How to change oil

Author: Peter Dewhirst   Date Posted:4 August 2016 

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A well oiled (4 stroke) engine is a happy engine. Changing your oil is the most basic dirt bike maintenance you can do, and it's an easy way to save money too...learn how to do it here in our easy guide!

A well oiled engine is a happy engine. Just as with cars, a motorcycle or buggy engine will fail miserably if its oil is not changed regularly. We recommend changing it after the first 2 hours of use and then every 5-10 hours after that. It is also worthwhile checking your oil level before each ride. Sure you could take it into a mechanic and have them change it all out for you, but why not save the money, do it yourself and add one more thing to be proud of on your list of motorcycle or buggy maintenance successes. After all, a true motorcycle enthusiast knows how to tinker with every bit of their bike or buggy and changing your oil is right on the top of that list.

Tools You'll Need

Changing your oil can get a bit messy. Even the most experienced mechanic will end up with oil on their hands before the job is done. It's just a fact of life. So it's important to make sure you have all the tools you'll need before you start to get to work. Nothing is worse than realising that there's a door between you and the tool you want when your hands are covered in oil.

The basic necessities are fairly straight forward. Changing the oil in most bikes will be very similar but of course there are those dirt bikes that try to make your life more complicated by having extra parts to remove. Lucky you got your bike/buggy from Cob & Co Imports and we don’t make your life complicated.

Once you've gotten your fresh 4 stroke motorbike, mineral based (NOT SYNTHETIC) engine oil, check out your engine and where the oil filter housing and drain plug are in order to gather the right size tools to disassemble and reassemble them.

You'll also need:

  • Drain Pan
  • Funnel
  • Clean Cloths

Once you've gathered all of the tools you will need by your bike/buggy, you can either mount your bike on a stand or just allow it to rest normally with the kick stand down. Just remember that the angle at which your bike is sitting will affect how the oil will flow out of your engine and you'll need to place your drain pan accordingly.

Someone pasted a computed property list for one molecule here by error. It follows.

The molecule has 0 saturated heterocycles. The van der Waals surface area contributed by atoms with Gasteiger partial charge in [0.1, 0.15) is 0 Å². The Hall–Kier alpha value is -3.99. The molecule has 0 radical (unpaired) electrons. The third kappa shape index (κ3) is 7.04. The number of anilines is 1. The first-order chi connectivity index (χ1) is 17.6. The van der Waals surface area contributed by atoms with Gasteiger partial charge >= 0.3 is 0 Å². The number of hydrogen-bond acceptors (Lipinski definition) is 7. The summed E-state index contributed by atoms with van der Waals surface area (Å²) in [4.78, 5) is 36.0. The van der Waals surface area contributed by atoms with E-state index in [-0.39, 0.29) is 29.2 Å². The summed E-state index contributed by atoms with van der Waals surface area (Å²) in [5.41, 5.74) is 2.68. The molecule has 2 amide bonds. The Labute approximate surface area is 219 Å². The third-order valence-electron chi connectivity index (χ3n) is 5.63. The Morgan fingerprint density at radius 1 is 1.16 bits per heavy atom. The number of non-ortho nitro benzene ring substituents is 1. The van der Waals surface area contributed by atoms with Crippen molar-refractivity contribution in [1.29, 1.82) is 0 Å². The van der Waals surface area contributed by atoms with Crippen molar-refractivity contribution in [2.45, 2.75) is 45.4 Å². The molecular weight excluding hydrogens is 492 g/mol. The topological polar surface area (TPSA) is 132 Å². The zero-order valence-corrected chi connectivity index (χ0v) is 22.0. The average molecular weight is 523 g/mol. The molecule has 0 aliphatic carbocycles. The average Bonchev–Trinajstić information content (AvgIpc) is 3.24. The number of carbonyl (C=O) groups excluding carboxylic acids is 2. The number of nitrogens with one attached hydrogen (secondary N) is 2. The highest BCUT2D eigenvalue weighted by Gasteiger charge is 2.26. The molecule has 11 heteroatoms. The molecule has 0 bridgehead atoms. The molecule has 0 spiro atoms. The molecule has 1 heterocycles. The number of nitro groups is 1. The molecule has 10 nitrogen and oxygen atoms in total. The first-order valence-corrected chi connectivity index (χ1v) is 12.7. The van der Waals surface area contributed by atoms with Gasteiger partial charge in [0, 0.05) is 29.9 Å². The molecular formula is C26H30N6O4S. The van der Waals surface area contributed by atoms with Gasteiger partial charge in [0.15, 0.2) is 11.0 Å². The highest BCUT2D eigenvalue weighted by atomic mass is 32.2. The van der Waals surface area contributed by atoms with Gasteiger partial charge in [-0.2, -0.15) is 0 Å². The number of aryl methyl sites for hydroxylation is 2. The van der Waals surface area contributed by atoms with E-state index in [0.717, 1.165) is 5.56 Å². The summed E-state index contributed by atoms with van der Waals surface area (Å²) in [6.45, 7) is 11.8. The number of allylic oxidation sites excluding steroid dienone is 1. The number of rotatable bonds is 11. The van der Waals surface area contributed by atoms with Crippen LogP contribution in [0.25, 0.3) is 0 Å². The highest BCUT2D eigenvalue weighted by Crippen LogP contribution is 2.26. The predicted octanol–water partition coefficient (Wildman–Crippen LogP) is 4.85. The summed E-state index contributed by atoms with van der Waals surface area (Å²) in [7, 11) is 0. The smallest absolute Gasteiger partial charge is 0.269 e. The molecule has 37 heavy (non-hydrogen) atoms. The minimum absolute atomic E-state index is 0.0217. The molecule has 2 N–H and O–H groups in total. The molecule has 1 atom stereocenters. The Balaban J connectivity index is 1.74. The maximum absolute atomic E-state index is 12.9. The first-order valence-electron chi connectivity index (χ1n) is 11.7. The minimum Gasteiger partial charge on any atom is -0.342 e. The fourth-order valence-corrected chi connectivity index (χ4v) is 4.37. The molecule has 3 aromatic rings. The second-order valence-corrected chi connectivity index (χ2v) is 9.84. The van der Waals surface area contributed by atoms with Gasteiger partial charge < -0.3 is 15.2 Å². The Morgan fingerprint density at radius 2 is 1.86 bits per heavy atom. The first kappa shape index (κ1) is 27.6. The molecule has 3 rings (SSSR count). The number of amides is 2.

Some people recommend taking your bike for a quick ten minute jaunt before starting to drain your oil. This heats up the oil and allows it to flow better. The better your oil flows out of your engine, the cleaner and faster the drain you will get. However, if you're not quite skilled at draining your oil yet, we recommend doing it cold for the first few times as to not risk burning yourself on the hot oil, engine and exhaust.

You will also want to make sure that you are changing your oil in an area free of dust, dirt and other contaminants. If even the smallest piece of sand ends up in your oil, it can wreak havoc on your engine. For this same reason, use clean tools as well.

Draining the oil

Remove any parts that may be blocking your access to the drain plug. Once you've got clear access, remove the drain plug with the right size wrench and let the oil flow into your drain pan. You might find it entertaining to yell "there she blows!" when it does. As the oil drains, take a look at the oil drain plug and clean it off.

Because oil is hazardous to the environment, be sure to dispose of your oil responsibly.

Putting it back together

Put back the oil drain plug with a new crush washer, replace any parts you have removed to gain access. It can be a good idea to wait until the job is finished and you are sure that the drain plug is tight not dripping any oil.

Fill it up

If everything is back in place (trying to refill your oil might be difficult with the drain plug still out), open the oil port on the dirt bike/buggy and fill it with the appropriate amount of oil that your specific bike/buggy calls for by using an oil measuring cup. If you look up www.cobandco.com , find your bike/buggy and then look at the “Specifications” it lists the “Engine Oil Capacity”. Do not overfill your oil because it will put extra stress on the seals inside your engine, spit up into your air filter forcing you to replace it and will add to the wear and tear of your bike.

Once you've replaced the oil, screw the oil cap back on and clean up. Wipe off any oil that may have spilled and check for leaks. The best way to dispose of used oil is in an old but clean bleach or laundry container and to take it to the local dump. Most dumps or auto parts stores will take used oil which should not be thrown in the trash or dumped down the drain. Just like your dirt bike/buggy isn't fond of old oil, neither is the environment. Lessen the guilt you have for taking unnecessarily long showers by being responsible with your oil.